How quickly we have arrived! Cash was earning almost zero if you had a savings, money market, CDs, etc. Now it appears to be the hero.
Day-to-day interest rates are fluctuating. Sometimes the moves are drastic, but here are some recent yields. Savings accounts earning over 4%, 3-month treasuries hover around 5% yield, and CDs with less than a 12-month maturity yield over 5%.
The old adage that “cash is king” is certainly applicable. Especially so in an economy where most people believe that we need to “wait out the storm.”
But there is still one question on everyone’s mind: Is it safe?
Recent banking debacles have certainly fostered this concern. FDIC insurance limits are $250,000 under most circumstances and many have realized they are holding multiples of this amount within a single bank uninsured. We may soon learn that the recent movement of cash was a historic event due to this revelation.
First, people were moving in waves to treasuries. Then they started learning that brokerage firms like Schwab and TD Ameritrade can accommodate multiples of the FDIC insurance limit in one account by having access to cash-like instruments from a tremendous number of banks. Which makes things a lot more efficient than actually going to ten or more banks to obtain the same.
Yet this leads to another question everyone should be asking: Is it smart?
4% -5% yield isn’t too shabby. It looks and sounds smart—particularly when you compare it to the dismal rates over the last decade plus.
Once again, the answer lies in asking another question: What is the money for?
Too many people get wrapped up in what the money is. Is it invested in the latest trend? Earning the best interest rate out there? Keeping up with Frank over the fence and what his investments are doing? Etc...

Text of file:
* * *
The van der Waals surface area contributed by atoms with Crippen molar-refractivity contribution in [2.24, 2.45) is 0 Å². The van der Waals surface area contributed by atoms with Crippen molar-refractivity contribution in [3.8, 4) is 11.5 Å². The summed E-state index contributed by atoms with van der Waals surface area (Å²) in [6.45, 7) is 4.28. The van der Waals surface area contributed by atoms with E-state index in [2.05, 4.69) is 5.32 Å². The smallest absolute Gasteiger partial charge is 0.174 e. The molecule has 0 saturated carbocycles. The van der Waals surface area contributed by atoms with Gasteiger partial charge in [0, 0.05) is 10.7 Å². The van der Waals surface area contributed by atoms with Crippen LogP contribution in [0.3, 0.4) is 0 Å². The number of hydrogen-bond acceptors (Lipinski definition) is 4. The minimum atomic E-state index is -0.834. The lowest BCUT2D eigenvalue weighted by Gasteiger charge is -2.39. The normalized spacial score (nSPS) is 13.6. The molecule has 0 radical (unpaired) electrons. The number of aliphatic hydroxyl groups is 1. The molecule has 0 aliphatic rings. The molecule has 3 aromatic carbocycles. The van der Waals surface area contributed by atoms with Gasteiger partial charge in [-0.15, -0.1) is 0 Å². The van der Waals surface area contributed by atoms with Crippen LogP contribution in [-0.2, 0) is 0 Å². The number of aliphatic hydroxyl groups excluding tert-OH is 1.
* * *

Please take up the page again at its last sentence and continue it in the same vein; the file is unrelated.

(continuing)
Don’t get me wrong. Looking at where and how the money is held or invested is a very important aspect - so much so, we have an entire team dedicated to those processes and make a significant investment in our research and education each year to do just this.
However, none of this matters if your money doesn’t support your needs and goals.
Let’s go back to something we published in April 2018: Interest rates were rising and we were excited about seeing a 2.75% 6- month CD. We penned the article to remind readers about the “after-tax real rate of return.” Simply put, this means the real return is only found after you pull out inflation and the taxes you pay on the interest. Let’s look at this in today’s world:
Inflation in March finally dropped below 5% to 4.98%. Let’s consider the 5% CD and use a moderate 22% tax bracket:
CD Return-Taxes-Inflation=After-tax real rate of return
5% - 1.1% - 4.98% = -1.08%
And…that was on the higher end of yield today and by applying moderate taxes! Since their inception in the early 1960’s, the story has remained the same: Rarely do CDs produce a positive after-tax real rate of return.
To sum up the reasoning here, you simply can’t say 4%-5% is a solid choice if you haven’t defined what the money is for.
If the money is put aside for something in the near future or emergency cash, then this might be the answer.
If the money is dry powder to invest when the market takes its bath from time to time, then one of these short-term tools may be the answer.
However, a negative return only proves one thing. Nothing is without risk. The risk of cash is going broke safely.
This is why we “bucket” money. We know what every dollar is for and we have a plan for that dollar. Does it always guarantee the perfect timing, investment, or yield? No. However, it does create a discipline. Something anyone with cash that needs to be managed in any way needs.
There is a reason why the stock markets have outperformed individual investors again and again: Emotions remain the biggest threat to our money.
So back to cash. It is king, but only if you couple it with a clear view of what it is for and the discipline to strategize what it needs to be.